ROTARY ROUND-UP: Help at hand for partially sighted people

Volunteer Nick Howland (volunteer) with Sight Support Worthing member Barrie Smith on a tandem outing
Volunteer Nick Howland (volunteer) with Sight Support Worthing member Barrie Smith on a tandem outing

This week, David Chapman, from the Rotary Club of West Worthing, gives an update on the latest and future goings-on.

West Worthing Rotary Club was interested to learn more about Sight Support Worthing, formerly known as Worthing Society for the Blind.

The talk was presented by Barry Ward, the present chairman of the organisation.

After retiring from 41 years in the IT industry, Barry started as a volunteer driver in 2010, and then joined the board of trustees and became chairman in 2012.

He is still very much hands-on as a volunteer with the society.

The Worthing Society for the Blind is thought to be the oldest surviving independent society in Worthing.

Established in 1910 by a church group to supply firewood to a blind person in Worthing, it has evolved since through a number of phases.

It now supports 350 blind or partially sighted members through a range of activities including practical assistance.

One of the reasons for the change in name is that few members are not actually totally blind, but many having severe limitation of vision brings a range of problems and disadvantage with which the society helps people cope.

The Sight Support operation is run by a staff of six people (some part-time) and about 30 volunteers.

It is the volunteers that enable the range of activities to be undertaken.

Membership is open to anyone resident in the Worthing borough who has been diagnosed through an eye clinic as having a significant sight impairment that cannot be rectified by wearing spectacles.

There is no charge to join, although a small charge is made to help finance some of the activities.

The society has its own two-storey building on Rowlands Road which is the base for many of its activities.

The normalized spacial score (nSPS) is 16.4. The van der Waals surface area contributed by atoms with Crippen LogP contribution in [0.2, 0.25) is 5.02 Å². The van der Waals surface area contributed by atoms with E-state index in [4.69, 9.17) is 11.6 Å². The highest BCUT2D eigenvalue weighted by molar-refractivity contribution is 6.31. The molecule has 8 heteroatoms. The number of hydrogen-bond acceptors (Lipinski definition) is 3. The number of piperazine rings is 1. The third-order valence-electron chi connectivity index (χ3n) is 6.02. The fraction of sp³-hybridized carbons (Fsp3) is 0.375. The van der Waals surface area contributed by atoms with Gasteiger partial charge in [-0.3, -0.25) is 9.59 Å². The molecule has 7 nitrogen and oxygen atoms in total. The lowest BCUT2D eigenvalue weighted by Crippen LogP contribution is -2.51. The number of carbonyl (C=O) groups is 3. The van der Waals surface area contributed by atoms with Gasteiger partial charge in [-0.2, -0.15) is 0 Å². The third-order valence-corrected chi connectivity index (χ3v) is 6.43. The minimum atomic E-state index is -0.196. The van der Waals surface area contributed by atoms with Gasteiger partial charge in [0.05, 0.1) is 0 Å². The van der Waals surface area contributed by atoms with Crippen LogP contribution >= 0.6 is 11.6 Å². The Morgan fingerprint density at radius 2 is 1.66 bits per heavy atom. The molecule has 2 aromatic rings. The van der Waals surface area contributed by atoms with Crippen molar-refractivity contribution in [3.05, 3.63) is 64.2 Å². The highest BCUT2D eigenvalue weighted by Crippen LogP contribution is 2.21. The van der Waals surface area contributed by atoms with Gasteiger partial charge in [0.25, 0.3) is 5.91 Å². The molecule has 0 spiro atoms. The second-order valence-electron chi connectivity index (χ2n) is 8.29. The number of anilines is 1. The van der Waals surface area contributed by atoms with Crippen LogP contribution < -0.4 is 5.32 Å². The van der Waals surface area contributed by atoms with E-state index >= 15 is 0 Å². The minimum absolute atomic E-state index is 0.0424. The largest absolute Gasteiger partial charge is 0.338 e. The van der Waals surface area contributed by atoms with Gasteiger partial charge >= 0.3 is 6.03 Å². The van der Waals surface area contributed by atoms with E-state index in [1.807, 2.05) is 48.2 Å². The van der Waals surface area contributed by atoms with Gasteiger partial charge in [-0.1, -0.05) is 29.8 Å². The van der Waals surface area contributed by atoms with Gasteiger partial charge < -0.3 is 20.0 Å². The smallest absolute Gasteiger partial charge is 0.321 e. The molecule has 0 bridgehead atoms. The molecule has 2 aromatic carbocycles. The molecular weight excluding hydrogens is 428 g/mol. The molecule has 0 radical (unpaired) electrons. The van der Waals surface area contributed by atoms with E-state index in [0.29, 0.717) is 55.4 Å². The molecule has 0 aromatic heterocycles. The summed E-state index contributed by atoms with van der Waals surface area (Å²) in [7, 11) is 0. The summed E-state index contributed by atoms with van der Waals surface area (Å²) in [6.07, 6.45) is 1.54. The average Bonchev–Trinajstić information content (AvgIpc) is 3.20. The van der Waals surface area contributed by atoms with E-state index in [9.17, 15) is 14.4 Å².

This includes a resource centre which offers advice on the practical aids available as well as general advice.

The centre holds a wide range of group activities – for example crafts, films, music events, keep fit, boccia and tai chi, to name but a few.

In addition, a big part of the programme are the outings using their own 17-seat minibus.

These include theatre trips, shopping, lunches, cafes, walks and so on.

A very popular pastime are the outings on the tandem bicycle!

The society also offers a personal transport facility where volunteers take and return members from their homes for personal appointments.

Sight Support carries a range of practical equipment to assist partially sighted people overcome every day problems.

These include talking watches and clocks, magnifiers, special lighting, phones and radios with large format lettering.

Like many other voluntary organisations the society faces a number of issues.

Membership numbers are in decline – in common with sight care charities across the country.

This is in spite of the fact that the number of people being diagnosed with a sight impairment is undoubtedly on the increase.

There is an aging membership with 80 per cent being over 80. Many members live alone and it is difficult to reach out to them and provide help.

Barry said Sight Support is not seeking particularly financial support, but they would like to raise their profile so those who might benefit from the services are aware of its existence.

He would also be delighted to hear from those interested in volunteering, particularly those who could help out with the transport of members.

Thanking Barry for his informative talk, vice president David Cook said: “We do have a close relationship with Sight Support Worthing through our regular bingo sessions, adapted for those with partial sight, and the talking newspaper Voice of Progress, produced by local Rotary Clubs.

“We hope the message about their need for volunteers is heard.”

If you would be interested in helping you can find out more and contact Sight Support Worthing through their website – sightsupportworthing.org.uk

Details of Worthing’s three Rotary clubs are:

• Worthing Rotary Club meets Monday, 12.55pm, at the Chatsworth Hotel, in The Steyne, Worthing, 01903 209564.

• West Worthing Rotary Club meets Tuesday evening at Tudor Close, Ferring, 01903 501961.

• Worthing Steyne Rotary Club meets Monday evening at The Ardington Hotel, in Steyne Gardens, Worthing, 07788 638757.